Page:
Last October, we looked at the soggy state of the jackup drilling market, as reflected in the fleet status of industry titan Transocean
Life hasn't gotten any easier for shallow-water contract drillers over the past 13 months, with the BP
In a September presentation, Transocean reported that it had "stacked" two dozen jackups. This means the rigs are not fully crewed or being actively marketed. As of mid-October, the company had 65 jackups in its fleet, so 37% of those rigs had no near-term prospects for work. A further two jackups were idle, and one of them has since been stacked.
In the same presentation, Transocean identified 12 more rigs that were working, but whose contracts were expiring before year-end. By my count, five are still working (or scheduled to, weather permitting), three are idle, and four are stacked. This suggests that fully half of Transocean's jackups are not working today.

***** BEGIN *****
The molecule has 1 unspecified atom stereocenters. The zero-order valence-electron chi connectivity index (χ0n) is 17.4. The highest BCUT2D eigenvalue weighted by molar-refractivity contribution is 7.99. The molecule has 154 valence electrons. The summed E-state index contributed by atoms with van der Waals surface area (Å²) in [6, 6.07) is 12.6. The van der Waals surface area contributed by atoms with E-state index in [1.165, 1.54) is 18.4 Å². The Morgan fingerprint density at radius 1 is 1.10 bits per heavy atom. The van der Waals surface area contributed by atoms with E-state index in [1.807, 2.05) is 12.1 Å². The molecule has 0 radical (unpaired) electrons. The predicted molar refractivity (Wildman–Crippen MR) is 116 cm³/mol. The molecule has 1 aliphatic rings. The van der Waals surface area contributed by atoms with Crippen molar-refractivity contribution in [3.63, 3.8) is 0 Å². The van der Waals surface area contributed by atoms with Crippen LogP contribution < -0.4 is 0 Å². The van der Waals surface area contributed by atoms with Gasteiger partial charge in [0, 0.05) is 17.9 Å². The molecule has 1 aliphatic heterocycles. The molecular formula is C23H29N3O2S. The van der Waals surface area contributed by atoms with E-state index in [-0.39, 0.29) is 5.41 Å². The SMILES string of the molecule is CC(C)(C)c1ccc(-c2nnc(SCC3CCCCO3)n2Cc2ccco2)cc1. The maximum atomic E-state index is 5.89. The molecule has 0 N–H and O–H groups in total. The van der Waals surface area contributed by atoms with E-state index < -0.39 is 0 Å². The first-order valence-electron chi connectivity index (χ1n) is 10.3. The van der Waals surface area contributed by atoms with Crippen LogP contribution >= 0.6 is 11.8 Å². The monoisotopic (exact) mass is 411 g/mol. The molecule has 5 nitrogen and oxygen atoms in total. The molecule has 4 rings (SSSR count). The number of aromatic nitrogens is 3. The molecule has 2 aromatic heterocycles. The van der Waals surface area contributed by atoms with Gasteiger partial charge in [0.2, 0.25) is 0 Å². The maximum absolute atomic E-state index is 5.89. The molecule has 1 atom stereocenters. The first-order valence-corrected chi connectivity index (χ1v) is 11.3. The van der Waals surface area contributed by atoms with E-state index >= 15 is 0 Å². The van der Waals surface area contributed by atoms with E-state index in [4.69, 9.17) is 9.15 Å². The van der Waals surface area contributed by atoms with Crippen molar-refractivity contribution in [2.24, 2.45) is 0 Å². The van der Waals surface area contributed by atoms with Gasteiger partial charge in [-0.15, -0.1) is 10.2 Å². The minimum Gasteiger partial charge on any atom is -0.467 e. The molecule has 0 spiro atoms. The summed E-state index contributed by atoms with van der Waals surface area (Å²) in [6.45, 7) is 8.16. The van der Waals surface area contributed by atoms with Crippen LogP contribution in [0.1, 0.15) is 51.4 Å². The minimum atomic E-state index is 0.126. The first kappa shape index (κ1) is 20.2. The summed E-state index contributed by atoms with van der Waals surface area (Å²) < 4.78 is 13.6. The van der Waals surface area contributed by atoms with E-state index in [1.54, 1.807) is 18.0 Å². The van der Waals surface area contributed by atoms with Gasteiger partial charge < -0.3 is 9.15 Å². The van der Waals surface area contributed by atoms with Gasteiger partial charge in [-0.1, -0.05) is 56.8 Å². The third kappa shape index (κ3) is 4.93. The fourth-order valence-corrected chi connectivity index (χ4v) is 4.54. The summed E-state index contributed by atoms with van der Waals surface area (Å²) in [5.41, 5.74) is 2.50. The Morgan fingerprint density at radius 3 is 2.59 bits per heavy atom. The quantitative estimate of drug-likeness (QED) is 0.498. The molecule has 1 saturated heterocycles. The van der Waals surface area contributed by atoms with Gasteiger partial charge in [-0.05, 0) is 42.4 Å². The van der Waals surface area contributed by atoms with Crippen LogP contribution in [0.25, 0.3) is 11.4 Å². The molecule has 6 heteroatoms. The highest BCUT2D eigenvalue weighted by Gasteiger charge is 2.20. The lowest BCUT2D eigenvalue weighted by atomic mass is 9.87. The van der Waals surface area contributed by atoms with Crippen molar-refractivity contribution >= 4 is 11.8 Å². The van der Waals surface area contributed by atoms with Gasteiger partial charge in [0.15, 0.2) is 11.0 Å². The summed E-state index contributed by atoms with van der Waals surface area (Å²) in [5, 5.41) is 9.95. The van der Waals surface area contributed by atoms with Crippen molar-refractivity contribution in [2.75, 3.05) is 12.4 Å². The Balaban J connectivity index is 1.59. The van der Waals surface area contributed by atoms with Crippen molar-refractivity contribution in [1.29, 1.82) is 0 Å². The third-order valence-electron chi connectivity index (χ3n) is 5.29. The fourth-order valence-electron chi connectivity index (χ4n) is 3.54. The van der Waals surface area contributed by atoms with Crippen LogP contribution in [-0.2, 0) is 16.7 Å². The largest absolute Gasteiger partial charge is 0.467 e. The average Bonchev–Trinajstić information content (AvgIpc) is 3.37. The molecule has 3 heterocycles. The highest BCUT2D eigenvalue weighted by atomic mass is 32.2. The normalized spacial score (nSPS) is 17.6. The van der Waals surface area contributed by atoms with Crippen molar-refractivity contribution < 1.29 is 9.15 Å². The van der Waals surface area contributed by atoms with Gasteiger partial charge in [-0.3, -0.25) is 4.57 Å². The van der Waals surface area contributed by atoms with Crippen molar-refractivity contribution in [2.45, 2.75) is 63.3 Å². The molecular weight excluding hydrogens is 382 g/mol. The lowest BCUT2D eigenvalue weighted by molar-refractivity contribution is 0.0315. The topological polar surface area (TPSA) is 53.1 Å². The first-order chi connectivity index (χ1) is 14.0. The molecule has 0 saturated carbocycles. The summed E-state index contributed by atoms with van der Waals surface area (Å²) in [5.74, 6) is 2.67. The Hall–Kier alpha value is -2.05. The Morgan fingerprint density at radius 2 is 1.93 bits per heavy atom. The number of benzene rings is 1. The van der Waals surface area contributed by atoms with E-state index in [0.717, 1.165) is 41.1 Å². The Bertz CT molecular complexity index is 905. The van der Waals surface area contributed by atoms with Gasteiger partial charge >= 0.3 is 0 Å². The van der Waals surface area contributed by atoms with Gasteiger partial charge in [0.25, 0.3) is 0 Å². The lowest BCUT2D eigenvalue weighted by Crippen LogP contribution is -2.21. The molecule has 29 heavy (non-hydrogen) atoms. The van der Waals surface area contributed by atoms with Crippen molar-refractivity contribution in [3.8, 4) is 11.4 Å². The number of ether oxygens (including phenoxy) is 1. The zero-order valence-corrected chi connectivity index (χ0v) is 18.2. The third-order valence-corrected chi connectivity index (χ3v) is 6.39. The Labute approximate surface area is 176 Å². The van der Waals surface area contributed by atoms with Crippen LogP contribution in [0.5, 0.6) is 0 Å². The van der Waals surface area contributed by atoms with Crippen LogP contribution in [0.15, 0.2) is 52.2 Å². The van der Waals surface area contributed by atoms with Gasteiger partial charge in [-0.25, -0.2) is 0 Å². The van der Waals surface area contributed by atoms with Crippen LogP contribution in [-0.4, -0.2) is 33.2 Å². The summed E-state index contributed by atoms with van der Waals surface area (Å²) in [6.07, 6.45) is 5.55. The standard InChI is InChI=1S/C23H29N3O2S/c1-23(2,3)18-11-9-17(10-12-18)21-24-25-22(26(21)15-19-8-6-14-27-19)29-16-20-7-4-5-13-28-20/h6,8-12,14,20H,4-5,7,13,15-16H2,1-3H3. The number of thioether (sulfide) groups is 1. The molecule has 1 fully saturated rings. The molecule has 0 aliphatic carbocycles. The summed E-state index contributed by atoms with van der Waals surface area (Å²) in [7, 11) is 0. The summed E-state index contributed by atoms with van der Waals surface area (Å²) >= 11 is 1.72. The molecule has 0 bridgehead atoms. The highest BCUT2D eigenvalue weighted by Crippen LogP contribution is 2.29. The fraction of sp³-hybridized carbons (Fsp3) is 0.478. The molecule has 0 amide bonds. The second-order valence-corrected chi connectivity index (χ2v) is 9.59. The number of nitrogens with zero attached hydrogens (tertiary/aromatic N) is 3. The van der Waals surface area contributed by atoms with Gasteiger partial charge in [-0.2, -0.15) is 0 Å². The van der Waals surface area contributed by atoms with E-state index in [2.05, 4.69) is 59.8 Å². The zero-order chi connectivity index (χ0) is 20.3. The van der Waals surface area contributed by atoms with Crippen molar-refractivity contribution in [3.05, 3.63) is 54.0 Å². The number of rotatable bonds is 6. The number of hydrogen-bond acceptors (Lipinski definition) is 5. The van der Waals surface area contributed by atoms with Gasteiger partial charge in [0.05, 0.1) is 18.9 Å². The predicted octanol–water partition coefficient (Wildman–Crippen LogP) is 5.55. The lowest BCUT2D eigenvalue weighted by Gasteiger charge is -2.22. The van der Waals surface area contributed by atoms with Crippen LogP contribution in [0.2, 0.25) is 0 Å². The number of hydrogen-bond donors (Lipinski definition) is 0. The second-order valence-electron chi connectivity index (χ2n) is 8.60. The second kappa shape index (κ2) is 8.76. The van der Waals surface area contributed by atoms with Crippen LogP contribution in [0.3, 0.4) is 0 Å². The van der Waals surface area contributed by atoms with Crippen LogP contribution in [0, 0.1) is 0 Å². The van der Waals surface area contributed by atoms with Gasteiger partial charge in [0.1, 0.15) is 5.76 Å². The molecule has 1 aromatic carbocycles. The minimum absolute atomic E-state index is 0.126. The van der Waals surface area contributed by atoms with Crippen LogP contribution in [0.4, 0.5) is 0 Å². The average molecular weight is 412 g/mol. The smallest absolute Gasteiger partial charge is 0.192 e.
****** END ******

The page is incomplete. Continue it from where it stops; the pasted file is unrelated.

This is all fairly grim. In case you're eyeing a sharp object on your desk, however, I will point out that there are still bright spots among so-called "high-specification" jackup rigs.
Transocean just recently agreed to purchase a fancy new jackup under construction by a Sembcorp Marine shipyard in Singapore. The price tag is $195 million, which is nearly 2.5 times the entire enterprise value of Seahawk, which has 20 "commodity" jackup rigs. This purchase follows a similar one involving Ensco
It's for this reason that Rowan Industries'